There is a small malecon, or walkway along the river in Iquitos. Along it views of the river/jungle, some statues and flags, a few of the historical houses mentioned above, food vendors frying plantains, shaving ice in old metal shavers (!) and some bars. It is also home to the Musuem of Indigenous Amazon Cultures (we didn’t go but peeked in; looked budget and lame). Further up is the ships museum (also didn’t go in). While walking here a man advised us to turn back as there was an aggressive dog ahead; another man tried to sell us some “plants.” Not clear.
There is an “artisan market” on stilts at the side of the malecon. Not super exciting. More exciting is the huge abandoned riverboat covered in graffiti. You can easily walk right up to it if you go down a path in the park grass, and although it says Danger! Do not enter! Many people were climbing all over it.
Parks: Plaza de Armas & Plaza 28 de Julio
There are 2 large parks – the Plaza de Armas (of course!) and Plaza 28 de Julio. PdA is standard; square of grasses, benches, etc surrounded by the tour offices, tourist restaurants, street stalls right downtown. 28 is nicer, with children riding toy cars, bubbles being sold, and lots of candy and other goods. Several Chifas surrounded the park, although we didn’t eat at one. We went at night and felt safe.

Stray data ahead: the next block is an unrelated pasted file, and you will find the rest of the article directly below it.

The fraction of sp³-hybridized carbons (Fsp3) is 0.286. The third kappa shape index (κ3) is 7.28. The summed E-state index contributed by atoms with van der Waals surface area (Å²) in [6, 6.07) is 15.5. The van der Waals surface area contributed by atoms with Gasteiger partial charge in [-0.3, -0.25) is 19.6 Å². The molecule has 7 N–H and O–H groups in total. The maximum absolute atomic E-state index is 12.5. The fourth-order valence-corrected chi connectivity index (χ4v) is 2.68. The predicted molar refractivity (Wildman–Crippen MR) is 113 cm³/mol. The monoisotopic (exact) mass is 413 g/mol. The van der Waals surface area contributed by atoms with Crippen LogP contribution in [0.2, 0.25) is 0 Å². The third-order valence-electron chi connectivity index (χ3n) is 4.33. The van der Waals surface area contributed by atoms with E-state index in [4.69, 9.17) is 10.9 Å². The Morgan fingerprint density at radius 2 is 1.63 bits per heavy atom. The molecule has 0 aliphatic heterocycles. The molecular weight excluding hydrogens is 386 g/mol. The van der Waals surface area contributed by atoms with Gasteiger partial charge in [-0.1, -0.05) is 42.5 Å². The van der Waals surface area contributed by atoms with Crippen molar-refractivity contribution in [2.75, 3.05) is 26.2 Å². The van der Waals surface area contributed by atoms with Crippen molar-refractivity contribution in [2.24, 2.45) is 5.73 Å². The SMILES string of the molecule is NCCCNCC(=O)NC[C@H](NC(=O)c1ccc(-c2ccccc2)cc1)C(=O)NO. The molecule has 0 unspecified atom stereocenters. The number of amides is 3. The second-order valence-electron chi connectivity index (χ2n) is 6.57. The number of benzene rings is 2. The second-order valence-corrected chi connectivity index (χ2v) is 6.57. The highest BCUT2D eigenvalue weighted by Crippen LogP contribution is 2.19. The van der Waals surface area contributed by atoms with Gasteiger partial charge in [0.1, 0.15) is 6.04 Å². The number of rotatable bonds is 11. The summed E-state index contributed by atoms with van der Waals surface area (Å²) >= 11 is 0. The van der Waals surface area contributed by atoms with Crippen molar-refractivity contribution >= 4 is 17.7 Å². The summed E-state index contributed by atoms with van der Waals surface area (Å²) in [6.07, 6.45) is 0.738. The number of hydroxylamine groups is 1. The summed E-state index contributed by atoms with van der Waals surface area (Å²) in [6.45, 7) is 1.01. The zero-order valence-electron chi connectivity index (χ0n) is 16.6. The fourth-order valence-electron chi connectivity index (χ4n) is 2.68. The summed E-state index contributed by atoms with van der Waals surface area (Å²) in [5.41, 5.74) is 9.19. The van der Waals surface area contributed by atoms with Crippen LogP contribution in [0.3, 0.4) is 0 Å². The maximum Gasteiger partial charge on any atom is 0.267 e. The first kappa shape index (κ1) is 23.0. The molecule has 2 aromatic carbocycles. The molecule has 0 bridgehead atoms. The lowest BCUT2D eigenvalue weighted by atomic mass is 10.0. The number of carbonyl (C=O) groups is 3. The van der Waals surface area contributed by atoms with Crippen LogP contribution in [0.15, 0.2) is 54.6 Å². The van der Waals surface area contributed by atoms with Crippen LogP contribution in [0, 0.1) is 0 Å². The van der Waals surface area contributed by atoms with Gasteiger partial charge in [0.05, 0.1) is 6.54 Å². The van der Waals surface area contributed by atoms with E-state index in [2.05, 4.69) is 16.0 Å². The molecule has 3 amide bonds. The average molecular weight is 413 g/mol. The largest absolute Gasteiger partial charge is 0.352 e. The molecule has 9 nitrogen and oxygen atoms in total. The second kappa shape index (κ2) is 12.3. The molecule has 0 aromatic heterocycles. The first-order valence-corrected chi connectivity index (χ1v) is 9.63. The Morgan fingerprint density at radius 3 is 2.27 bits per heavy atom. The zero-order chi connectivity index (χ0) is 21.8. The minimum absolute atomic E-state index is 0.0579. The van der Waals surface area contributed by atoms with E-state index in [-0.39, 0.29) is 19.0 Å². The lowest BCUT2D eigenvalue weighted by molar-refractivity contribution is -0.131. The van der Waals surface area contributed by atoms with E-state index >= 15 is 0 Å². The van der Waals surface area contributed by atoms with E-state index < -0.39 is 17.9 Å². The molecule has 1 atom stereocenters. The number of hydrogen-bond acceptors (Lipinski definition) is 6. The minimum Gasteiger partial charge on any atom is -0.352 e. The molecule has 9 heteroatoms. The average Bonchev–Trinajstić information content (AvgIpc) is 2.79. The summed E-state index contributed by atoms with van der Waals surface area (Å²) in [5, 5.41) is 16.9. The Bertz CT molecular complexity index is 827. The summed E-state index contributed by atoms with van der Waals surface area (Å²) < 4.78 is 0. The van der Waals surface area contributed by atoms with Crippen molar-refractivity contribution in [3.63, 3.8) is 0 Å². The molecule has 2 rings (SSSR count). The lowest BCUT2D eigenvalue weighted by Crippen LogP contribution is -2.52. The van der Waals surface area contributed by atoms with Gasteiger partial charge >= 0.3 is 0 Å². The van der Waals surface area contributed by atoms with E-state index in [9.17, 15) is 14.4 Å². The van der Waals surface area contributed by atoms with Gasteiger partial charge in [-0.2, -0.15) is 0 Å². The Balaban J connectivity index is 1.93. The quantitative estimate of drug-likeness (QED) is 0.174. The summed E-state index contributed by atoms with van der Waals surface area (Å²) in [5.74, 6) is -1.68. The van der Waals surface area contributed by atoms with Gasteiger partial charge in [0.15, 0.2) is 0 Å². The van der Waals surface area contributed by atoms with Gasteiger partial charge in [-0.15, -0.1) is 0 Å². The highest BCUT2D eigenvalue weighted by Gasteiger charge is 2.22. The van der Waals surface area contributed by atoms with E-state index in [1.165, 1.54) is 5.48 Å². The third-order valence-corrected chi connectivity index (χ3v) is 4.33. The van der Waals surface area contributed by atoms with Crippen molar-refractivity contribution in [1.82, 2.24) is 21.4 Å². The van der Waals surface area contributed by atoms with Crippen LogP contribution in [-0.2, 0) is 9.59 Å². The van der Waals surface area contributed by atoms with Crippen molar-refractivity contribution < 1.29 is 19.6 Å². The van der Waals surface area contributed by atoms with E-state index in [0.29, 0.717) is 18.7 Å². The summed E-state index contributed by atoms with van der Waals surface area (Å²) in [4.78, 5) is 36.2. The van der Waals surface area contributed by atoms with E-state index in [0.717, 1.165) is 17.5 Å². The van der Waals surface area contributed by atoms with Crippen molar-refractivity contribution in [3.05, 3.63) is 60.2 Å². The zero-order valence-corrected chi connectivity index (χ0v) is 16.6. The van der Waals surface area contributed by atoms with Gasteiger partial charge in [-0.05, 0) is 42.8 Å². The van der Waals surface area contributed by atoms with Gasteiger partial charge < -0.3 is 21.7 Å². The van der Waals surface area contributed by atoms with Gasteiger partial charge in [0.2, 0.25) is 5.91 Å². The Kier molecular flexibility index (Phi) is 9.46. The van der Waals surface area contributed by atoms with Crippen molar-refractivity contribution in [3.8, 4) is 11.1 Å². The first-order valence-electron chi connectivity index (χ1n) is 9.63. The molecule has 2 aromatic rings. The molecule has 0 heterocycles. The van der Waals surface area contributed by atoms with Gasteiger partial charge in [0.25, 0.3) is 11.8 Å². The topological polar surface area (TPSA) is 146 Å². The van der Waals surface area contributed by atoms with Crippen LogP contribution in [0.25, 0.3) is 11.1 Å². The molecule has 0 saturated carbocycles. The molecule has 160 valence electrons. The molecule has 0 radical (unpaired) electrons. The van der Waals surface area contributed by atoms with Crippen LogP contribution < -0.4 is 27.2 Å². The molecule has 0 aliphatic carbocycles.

Wandering about outside the main tourist areas into potentially-questionable spots (as I tend to do) brought us to some cool spots.
Eating & Drinking in Iquitos
Restaurant Paulista | We certainly abandoned cooking months ago, as food in Peru is cheaper than cooking (many locals eat all meals out as such is true).